The Building of Hellfire Pass

"It seems to run without much regard to the landscape as though someone had drawn a line on a map!" [E.E. Dunlop, The War Diaries of Weary Dunlop, Ringwood, Victoria, Penguin, 1989, 212.]

The Thai–Burma railway was built in 1942–43 to supply the Japanese forces in Burma, bypassing the sea routes that were made vulnerable when Japanese naval strength was reduced in the Battles of the Coral Sea and Midway in May and June 1942.

Once the railway was completed the Japanese planned to attack the British in India, and in particular the road and airfields used by the Allies to supply China over the Himalayan Mountains.

Begun in October 1942 and completed on 16 October 1943, the railway stretched 415 kilometres between Nong Pladuk in Thailand and Thanbyuzayat in Burma (now Myanmar).

A rail connection between Thailand and Burma had been proposed decades before World War II. In the 1880s the British had surveyed a possible route but abandoned the project because of the challenges posed by the thick jungle, endemic diseases and lack of adequate roads.

The Japanese also carried out a survey in the 1920s and, after completing a further survey in early 1942, decided in June to proceed, using the large workforce of Allied POWs now at their disposal. At this time Japanese engineers were assisted by small numbers of prisoners marking and roughly clearing the route of the railway.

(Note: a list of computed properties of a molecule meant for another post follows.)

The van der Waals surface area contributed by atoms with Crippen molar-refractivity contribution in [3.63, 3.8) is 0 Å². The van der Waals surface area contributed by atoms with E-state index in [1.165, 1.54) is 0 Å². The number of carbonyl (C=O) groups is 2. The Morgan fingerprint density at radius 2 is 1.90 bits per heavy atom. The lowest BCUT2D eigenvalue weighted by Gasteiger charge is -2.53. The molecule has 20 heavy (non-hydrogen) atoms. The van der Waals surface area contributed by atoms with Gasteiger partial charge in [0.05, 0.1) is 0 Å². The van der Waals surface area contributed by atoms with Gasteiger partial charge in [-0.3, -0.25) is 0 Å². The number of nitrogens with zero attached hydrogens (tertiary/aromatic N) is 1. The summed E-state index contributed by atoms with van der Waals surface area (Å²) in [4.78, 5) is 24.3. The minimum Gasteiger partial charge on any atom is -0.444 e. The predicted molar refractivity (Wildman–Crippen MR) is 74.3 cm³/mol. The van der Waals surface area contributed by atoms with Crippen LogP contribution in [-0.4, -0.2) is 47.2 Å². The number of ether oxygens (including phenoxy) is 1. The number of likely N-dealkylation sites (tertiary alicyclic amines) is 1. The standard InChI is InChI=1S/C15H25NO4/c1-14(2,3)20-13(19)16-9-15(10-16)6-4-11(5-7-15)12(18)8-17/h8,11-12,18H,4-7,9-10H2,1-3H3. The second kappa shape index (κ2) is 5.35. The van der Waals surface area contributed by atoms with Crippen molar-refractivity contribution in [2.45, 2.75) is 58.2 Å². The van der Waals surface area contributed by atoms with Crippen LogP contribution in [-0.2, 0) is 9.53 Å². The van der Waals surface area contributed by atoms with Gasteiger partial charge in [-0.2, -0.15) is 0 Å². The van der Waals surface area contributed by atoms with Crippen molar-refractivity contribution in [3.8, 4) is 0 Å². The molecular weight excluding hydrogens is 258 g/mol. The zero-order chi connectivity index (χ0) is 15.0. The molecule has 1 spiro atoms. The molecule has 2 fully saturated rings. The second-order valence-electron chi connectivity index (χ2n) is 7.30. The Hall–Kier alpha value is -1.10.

Aiming to finish the railway as quickly as possible the Japanese decided to use a massive workforce of prisoners and Asian labourers or rōmusha. The railway was to be constructed by units working along its entire length rather than just from each end.

Since 1945 prisoners of war and the Burma-Thailand Railway have come to occupy a central place in Australia's national memory of World War II. There are good reasons for this. Over 22,000 Australians were captured by the Japanese when they conquered South East Asia in early 1942. More than a third of these men and women died in captivity. This was about 20 per cent of all Australian deaths in World War II. The shock and scale of these losses affected families and communities across the nation of only 7 million people.

This article focuses on Hellfire Pass (Konyu Cutting), the deepest and most dramatic of the many cuttings along the Burma-Thailand railway. Not all Australian POWs worked here in 1943. Nor was the workforce in this region exclusively Australian. However, in recent years Hellfire Pass has come to represent the suffering of all Australian prisoners across the Asia–Pacific region. The experiences of prisoners elsewhere were, in fact, very diverse but this article can only hint at these. The Burma-Thailand railway Since 1945 prisoners of war and the Burma-Thailand Railway have come to occupy a central place in Australia's national memory of World War II.

There are good reasons for this. Over 22,000 Australians were captured by the Japanese when they conquered South East Asia in early 1942. More than a third of these men and women died in captivity. This was about 20 per cent of all Australian deaths in World War II. The shock and scale of these losses affected families and communities across the nation of only 7 million people.